When I was growing up my teachers always assigned us a bunch of “summer reading books” at the end of each school year. I guess they were afraid we’d lose our chops, slip back into illiteracy before school spooled up again in the fall. I was too busy swimming and fishing and building forts with my buddies during the summer, so I don’t think I ever read any of those assigned books. This makes me the last guy who should be recommending any summer reads for anyone. As such, I’m gonna let my friend George do the dirty work. Don’t worry. George is a softy so the books are easy-breezy.
But first, please allow me a brief digression. I promise I’ll connect the dots and swing this back ‘round in a minute.
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In case you haven’t noticed amidst the shit-ton of stuff happening these days: UFOs are making a splash, and mainstream media outlets are paying attention. Even 60 Minutes, that bastion of credibility (wink, wink), recently did a UFO segment. This was followed by our good buddy, Barry…err Barack, stating publicly that “there’s footage and records of objects in the skies that we don’t know exactly what they are.” And then former National Intelligence Director, John Ratcliffe, weighed in, saying that “There have been sightings all over the world.”
We’ve been discussing UFOs here at TPD for over a decade, so it’s really interesting for us to observe all this recent mainstream spotlighting. To be honest, I never thought I’d see the day. But, as you might expect, the mainstream narrative contains a few Easter eggs. Here’s an overview of that narrative:
The U.S. government acknowledged many years ago that UFOs are real, so this is actually old news. By the way, you should know that UFOs are no longer referred to as UFOs. They’re now called UAPs. This stands for Unidentified Aerial Phenomena. The U.S. military is watching UAPs closely because anything that enters restricted U.S. airspace without permission is considered a threat.
What a bunch of malarkey. Did you catch the Easter eggs, the core nuggets of propaganda planted by the spin doctors? Here they are, spelled out more explicitly:
1 Some time ago the U.S. government publicly acknowledged that UFOs are real. You must have missed this important announcement.
2 “UFO” is old-speak that can still be ridiculed. “UAP” is new-speak that should be taken seriously.
3 UAPs are a national security threat. Luckily, the government/military will protect us.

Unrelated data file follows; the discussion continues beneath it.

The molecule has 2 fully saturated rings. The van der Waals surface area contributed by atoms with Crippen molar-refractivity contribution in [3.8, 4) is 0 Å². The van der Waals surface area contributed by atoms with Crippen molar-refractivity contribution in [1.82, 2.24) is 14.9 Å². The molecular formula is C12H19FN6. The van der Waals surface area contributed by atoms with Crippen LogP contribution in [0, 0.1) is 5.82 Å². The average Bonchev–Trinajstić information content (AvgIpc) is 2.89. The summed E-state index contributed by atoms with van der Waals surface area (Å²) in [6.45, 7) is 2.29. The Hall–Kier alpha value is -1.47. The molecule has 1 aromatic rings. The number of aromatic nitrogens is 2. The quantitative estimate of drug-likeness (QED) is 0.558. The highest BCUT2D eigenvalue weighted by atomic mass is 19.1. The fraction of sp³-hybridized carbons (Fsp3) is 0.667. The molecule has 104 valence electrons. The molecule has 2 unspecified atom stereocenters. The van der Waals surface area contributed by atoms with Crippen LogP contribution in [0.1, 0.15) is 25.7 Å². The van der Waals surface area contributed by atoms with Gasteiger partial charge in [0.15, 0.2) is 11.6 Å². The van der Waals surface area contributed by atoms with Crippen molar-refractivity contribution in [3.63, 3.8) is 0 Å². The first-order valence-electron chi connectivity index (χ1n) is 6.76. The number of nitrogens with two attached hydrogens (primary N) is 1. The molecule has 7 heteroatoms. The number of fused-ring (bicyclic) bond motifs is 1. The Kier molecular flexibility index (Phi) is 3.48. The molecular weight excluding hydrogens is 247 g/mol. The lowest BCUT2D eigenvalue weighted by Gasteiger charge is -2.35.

Skipping over this emerging rhetoric for a minute, as well as the agenda behind it, I have a question: How is it that this UAP business is not the #1 topic of dinner conversation right now and/or #1 news item in every media outlet, worldwide? Below are some possible front page headlines that we might see:
U.S. Navy Pilots See UFOs Flying at Mach 17 Every Day
According to multiple verified sources, intelligently controlled aircraft that can travel at speeds in excess of 13,000 miles per hour have been seen by Navy pilots “every day over the last two years”. The observed and recorded flight speeds and maneuverability exhibited by these commonplace UAPs (Unidentified Aerial Phenomena) far exceed any known terrestrial technologies…
Congress Orders U.S. Intelligence Agencies to Spill the Beans on UFOs
The $2.3 trillion COVID-19 relief and funding bill signed into law by former President Donald Trump on Dec. 27, 2020 contained a number of “riders” (spending attachments that piggyback onto the main bill) that had nothing to do with COVID-19. One of the more interesting riders provides funding so that the Director of National Intelligence and the Secretary of Defense can provide an unclassified report (with a classified annex) to Congress about advanced aerial threats and unidentified aerial phenomena before the end of June, 2021…
Would you have any interest in reading news stories with headlines like these? I for one sure would. But I get the distinct feeling that most people are less than curious about this topic.
How can this be? It really makes me wonder.
Have people been so beaten down that they no longer have an interest in things that are fundamentally spiritual and/or existential? I sure hope not. But I suspect that this may indeed the case. I’m going to blame the spin doctors and their suffocating barrage of nonsense. After all, it’s hard to be curious and see the wonders in the world if we’re being continually prodded into a fight-or-flight state of being.
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So…How do we shake off the cobwebs and get curious? I’ll admit that a discussion about UFOs may not be the place to start. After all, once you’ve lived enough to existentially ponder the possibility of extraterrestrial life, chances are you’re already hard-wired to be either fundamentally intrigued or dismissive about it. Heck, if you’re old enough to be reading this article you’re in the same boat. And I’m right there with you. The fact that I’m writing this article is evidence that I’m wired in my own special way.